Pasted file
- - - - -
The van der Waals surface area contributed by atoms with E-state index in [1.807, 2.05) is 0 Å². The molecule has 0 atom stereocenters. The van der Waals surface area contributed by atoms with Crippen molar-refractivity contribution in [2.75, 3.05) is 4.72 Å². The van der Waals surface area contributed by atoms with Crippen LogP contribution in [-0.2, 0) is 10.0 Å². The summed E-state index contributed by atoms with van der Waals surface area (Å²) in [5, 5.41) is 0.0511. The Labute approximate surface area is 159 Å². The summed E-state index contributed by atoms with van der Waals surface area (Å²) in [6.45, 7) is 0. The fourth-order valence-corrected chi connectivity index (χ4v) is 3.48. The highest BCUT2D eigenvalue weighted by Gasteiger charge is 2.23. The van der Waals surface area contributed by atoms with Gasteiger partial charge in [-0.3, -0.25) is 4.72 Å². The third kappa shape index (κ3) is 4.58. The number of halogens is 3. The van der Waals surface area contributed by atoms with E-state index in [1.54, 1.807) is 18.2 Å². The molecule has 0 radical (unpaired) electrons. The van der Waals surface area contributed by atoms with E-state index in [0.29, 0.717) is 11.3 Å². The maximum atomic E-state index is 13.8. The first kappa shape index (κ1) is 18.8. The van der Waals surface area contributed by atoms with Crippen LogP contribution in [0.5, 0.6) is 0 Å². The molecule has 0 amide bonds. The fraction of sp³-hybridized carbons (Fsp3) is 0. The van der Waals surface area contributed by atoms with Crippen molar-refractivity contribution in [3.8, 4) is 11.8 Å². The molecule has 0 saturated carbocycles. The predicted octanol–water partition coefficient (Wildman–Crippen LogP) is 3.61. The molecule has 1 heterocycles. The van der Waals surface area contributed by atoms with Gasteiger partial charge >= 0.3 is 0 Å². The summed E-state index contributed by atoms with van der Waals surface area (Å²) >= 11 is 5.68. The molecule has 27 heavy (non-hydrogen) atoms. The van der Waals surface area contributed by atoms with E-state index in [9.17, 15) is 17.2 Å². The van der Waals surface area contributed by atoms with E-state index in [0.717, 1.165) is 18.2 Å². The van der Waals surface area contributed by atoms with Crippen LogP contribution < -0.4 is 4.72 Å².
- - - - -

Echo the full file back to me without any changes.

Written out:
The van der Waals surface area contributed by atoms with E-state index in [1.807, 2.05) is 0 Å². The molecule has 0 atom stereocenters. The van der Waals surface area contributed by atoms with Crippen molar-refractivity contribution in [2.75, 3.05) is 4.72 Å². The van der Waals surface area contributed by atoms with Crippen LogP contribution in [-0.2, 0) is 10.0 Å². The summed E-state index contributed by atoms with van der Waals surface area (Å²) in [5, 5.41) is 0.0511. The Labute approximate surface area is 159 Å². The summed E-state index contributed by atoms with van der Waals surface area (Å²) in [6.45, 7) is 0. The fourth-order valence-corrected chi connectivity index (χ4v) is 3.48. The highest BCUT2D eigenvalue weighted by Gasteiger charge is 2.23. The van der Waals surface area contributed by atoms with Gasteiger partial charge in [-0.3, -0.25) is 4.72 Å². The third kappa shape index (κ3) is 4.58. The number of halogens is 3. The van der Waals surface area contributed by atoms with E-state index in [1.54, 1.807) is 18.2 Å². The molecule has 0 radical (unpaired) electrons. The van der Waals surface area contributed by atoms with E-state index in [0.29, 0.717) is 11.3 Å². The maximum atomic E-state index is 13.8. The first kappa shape index (κ1) is 18.8. The van der Waals surface area contributed by atoms with Crippen LogP contribution in [0.5, 0.6) is 0 Å². The molecule has 0 amide bonds. The fraction of sp³-hybridized carbons (Fsp3) is 0. The van der Waals surface area contributed by atoms with Crippen molar-refractivity contribution in [3.8, 4) is 11.8 Å². The molecule has 0 saturated carbocycles. The predicted octanol–water partition coefficient (Wildman–Crippen LogP) is 3.61. The molecule has 1 heterocycles. The van der Waals surface area contributed by atoms with Gasteiger partial charge >= 0.3 is 0 Å². The summed E-state index contributed by atoms with van der Waals surface area (Å²) >= 11 is 5.68. The molecule has 27 heavy (non-hydrogen) atoms. The van der Waals surface area contributed by atoms with E-state index in [9.17, 15) is 17.2 Å². The van der Waals surface area contributed by atoms with E-state index in [0.717, 1.165) is 18.2 Å². The van der Waals surface area contributed by atoms with Crippen LogP contribution < -0.4 is 4.72 Å².